if (config.Mode == OAuthMode.External)
    {
        OAuth2IntrospectionOptions options = new OAuth2IntrospectionOptions
        {
            //... set option basing on config (code omitted)            
        };

        options.Validate();

        services.AddAuthentication(OAuth2IntrospectionDefaults.AuthenticationScheme)
            .AddOAuth2Introspection(x =>
            {
                x = options;
            });
    }
    else
    {
        services.AddAuthentication(OAuth2IntrospectionDefaults.AuthenticationScheme)
         .AddIdentityServerAuthentication("Bearer", options =>
         {
             //... set option basing on config (code omitted)
         });
    }

    services.AddMvc(options =>
    {
        //this apply custom authentication like apitoken other than oauth standard
        options.Filters.Add(new RawAuthorizationAttribute(config.ApiKey, config.AdminApiKey));
    });
}

Lambdas

Lamba is a simple command pattern implementation, the name is inspired on the serverless model where you can expose function as rest endpoint. Based on this, you can tune everything in the system by implementing lamba. Each lambda instance is discovered at runtime and invoked based on lamba type and event, passing data context to it.

Some lambda examples are given below.

Adding Custom endpoint with lambda

public class DummyRest : RestLambda
{
    public override string Name => "DummyRest";

    public override string Description => "I'm a dumb dummy request";

    public override JObject Rest(JObject input)
    {
        JObject result = new JObject()
      {
        { "input",input},
        { "now",DateTime.Now},
      };

        return result;
    }
}

Validate Data

public class MyCustomValidation : SchemaValidationLambda
{
    public override string Name => "My custom Validation";

    public override string Description => "Provide  entity validation";

    public override List<Error> Validate(JObject input, string collection)
    {
        //do here all check with data
        return ImplementCheckHere(input, collection);
    }
}

Alter Data on Save

public class AuditLambda : PreSaveLambda
{
    public override string Name => "AuditLambda";

    public override string Description => "Add audit settings";

    public override void Execute(string collection, ref JObject Item)
    {
        if (!Item.ContainsKey("_id") || string.IsNullOrEmpty(Item["_id"].ToString()))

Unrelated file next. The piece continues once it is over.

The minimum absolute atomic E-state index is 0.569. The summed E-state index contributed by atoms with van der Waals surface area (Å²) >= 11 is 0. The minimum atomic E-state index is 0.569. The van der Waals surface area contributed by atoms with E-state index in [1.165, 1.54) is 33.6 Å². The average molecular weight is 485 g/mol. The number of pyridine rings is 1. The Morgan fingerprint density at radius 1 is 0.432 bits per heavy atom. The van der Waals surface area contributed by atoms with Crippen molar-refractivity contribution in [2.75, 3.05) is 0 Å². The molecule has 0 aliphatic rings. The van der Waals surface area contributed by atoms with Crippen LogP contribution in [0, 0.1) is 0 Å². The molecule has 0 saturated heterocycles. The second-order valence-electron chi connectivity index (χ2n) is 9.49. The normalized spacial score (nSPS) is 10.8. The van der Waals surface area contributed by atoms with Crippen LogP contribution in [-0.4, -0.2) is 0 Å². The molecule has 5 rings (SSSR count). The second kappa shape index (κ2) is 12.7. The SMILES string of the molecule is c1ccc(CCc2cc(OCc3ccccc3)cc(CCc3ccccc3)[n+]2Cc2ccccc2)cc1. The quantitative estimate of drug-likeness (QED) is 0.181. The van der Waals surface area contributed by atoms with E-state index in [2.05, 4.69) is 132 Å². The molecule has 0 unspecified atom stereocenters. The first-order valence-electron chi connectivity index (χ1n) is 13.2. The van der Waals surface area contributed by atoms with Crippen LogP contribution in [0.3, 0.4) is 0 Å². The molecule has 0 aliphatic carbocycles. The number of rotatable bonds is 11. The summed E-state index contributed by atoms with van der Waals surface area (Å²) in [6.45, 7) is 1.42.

{
            Item["_createdon"] = DateTime.Now;
        }

        Item["_modifiedon"] = DateTime.Now;
    }
}

Plugins

The idea behind plugin system is to create a project, develop your features, throw the DLL into bin folder and make it available to the application. The main part of this will be discussed into a dedicated article because it is quite long to explain and off topic. I just want to show here the principle of plugin system. This also means that you may use nuget as delivery system or feature marketplace.

public class GraphQLPlugin : RawCMS.Library.Core.Extension.Plugin
{
    public override string Name => "GraphQL";
    public override string Description => "Add GraphQL CMS capabilities";
    public override void Init()
    {
        Logger.LogInformation("GraphQL plugin loaded");
    }
    public override void ConfigureServices(IServiceCollection services)
    {
        //will be triggered on Startup.cs ConfigureServices
        base.ConfigureServices(services);

    }
    private void SetConfiguration(Plugin plugin, CRUDService crudService)
    {
        //used to receive configuration from system
    }
    public override void Configure(IApplicationBuilder app, AppEngine appEngine)
    {
        // will be triggered on Startup.cs Configure
        base.Configure(app, appEngine);
    }    
}

How to Work with RawCMS

To let user test this solution, I implemented many options.

Install from Docker

This is most convenient. You can find inside doc a docker compose example or you can just use docker run and then link to a mongodb instance.

docker run rawcms -p 80:8081

or using docker compose:

version: '3'
services:
  rawcms:
    build: .
    ports:
    - "54321:54321"   
    links:
    - mongo
    environment:
    - MongoSettings__ConnectionString=mongodb://mongo:27017/rawCms
    - PORT=54321
    - ASPNETCORE_ENVIRONMENT=Docker
  mongo:
    image: mongo

The environment variable MongoSettings__ConnectionString is used to pass connection string to the application.

Install from Zip Release

If you are not ready for containers, you can download zip file from GitHub releases and deploy it manually as a regular ASP.NET Core application.

Build Your Own

The third possibility is to fork the solution and play on your local. At the moment, there isn't any nuget package to include in your setup, so the best recommended solution is to add github repo as submodule or subtree.

Points of Interest

HMCS is a great opportunity for decoupling architecture and avoiding non-useful work. This may lead to benefits like reduced times and costs, making all parties independent. Of course, this is not the magic bullet, you have to understand if a vertical solution is more convenient or your business login avoid you use it.

I tried to implement an HCMS and we saw the a very important topic. It was funny and we understood how to achieve the most important topic to surpass actual technical limitation on HCMS.

In the next parts of the article, we will see deeper what was such limitation and the solution applied. Stay tuned!

License

This article, along with any associated source code and files, is licensed under The GNU General Public License (GPLv3)

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About the Author

Daniele Fontani
Chief Technology Officer
Italy Italy
I'm senior developer and architect specialized on portals, intranets, and others business applications. Particularly interested in Agile developing and open source projects, I worked on some of this as project manager and developer.

My programming experience include:

Frameworks \Technlogies: .NET Framework (C# & VB), ASP.NET, Java, php
Client languages:XML, HTML, CSS, JavaScript, angular.js, jQuery
Platforms:Sharepoint,Liferay, Drupal
Databases: MSSQL, ORACLE, MYSQL, Postgres